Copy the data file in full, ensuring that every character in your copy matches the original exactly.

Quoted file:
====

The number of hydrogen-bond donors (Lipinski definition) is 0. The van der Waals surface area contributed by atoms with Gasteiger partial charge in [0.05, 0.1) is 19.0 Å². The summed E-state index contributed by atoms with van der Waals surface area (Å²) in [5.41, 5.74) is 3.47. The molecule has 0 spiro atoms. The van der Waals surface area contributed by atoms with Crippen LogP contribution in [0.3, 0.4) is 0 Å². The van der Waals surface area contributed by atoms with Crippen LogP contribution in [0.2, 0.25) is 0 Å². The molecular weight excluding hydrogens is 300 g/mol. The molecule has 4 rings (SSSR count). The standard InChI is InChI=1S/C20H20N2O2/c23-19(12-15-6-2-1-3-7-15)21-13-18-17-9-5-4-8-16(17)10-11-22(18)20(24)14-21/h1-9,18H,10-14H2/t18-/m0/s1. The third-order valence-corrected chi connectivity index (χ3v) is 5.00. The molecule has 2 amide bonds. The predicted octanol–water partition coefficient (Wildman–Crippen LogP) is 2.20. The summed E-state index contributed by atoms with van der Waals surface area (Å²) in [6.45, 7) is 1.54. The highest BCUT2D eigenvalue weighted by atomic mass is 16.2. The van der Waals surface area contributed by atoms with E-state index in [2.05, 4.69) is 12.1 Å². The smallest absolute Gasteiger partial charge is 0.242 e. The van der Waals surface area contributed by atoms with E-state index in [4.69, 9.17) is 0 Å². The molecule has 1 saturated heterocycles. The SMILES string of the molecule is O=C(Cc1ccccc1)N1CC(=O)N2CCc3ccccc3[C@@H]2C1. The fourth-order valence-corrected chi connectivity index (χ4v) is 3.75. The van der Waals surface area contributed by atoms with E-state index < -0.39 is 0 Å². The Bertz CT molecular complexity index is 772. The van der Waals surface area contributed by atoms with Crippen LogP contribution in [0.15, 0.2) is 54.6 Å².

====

The number of hydrogen-bond donors (Lipinski definition) is 0. The van der Waals surface area contributed by atoms with Gasteiger partial charge in [0.05, 0.1) is 19.0 Å². The summed E-state index contributed by atoms with van der Waals surface area (Å²) in [5.41, 5.74) is 3.47. The molecule has 0 spiro atoms. The van der Waals surface area contributed by atoms with Crippen LogP contribution in [0.3, 0.4) is 0 Å². The van der Waals surface area contributed by atoms with Crippen LogP contribution in [0.2, 0.25) is 0 Å². The molecular weight excluding hydrogens is 300 g/mol. The molecule has 4 rings (SSSR count). The standard InChI is InChI=1S/C20H20N2O2/c23-19(12-15-6-2-1-3-7-15)21-13-18-17-9-5-4-8-16(17)10-11-22(18)20(24)14-21/h1-9,18H,10-14H2/t18-/m0/s1. The third-order valence-corrected chi connectivity index (χ3v) is 5.00. The molecule has 2 amide bonds. The predicted octanol–water partition coefficient (Wildman–Crippen LogP) is 2.20. The summed E-state index contributed by atoms with van der Waals surface area (Å²) in [6.45, 7) is 1.54. The highest BCUT2D eigenvalue weighted by atomic mass is 16.2. The van der Waals surface area contributed by atoms with E-state index in [2.05, 4.69) is 12.1 Å². The smallest absolute Gasteiger partial charge is 0.242 e. The van der Waals surface area contributed by atoms with E-state index in [4.69, 9.17) is 0 Å². The molecule has 1 saturated heterocycles. The SMILES string of the molecule is O=C(Cc1ccccc1)N1CC(=O)N2CCc3ccccc3[C@@H]2C1. The fourth-order valence-corrected chi connectivity index (χ4v) is 3.75. The van der Waals surface area contributed by atoms with E-state index < -0.39 is 0 Å². The Bertz CT molecular complexity index is 772. The van der Waals surface area contributed by atoms with Crippen LogP contribution in [0.15, 0.2) is 54.6 Å².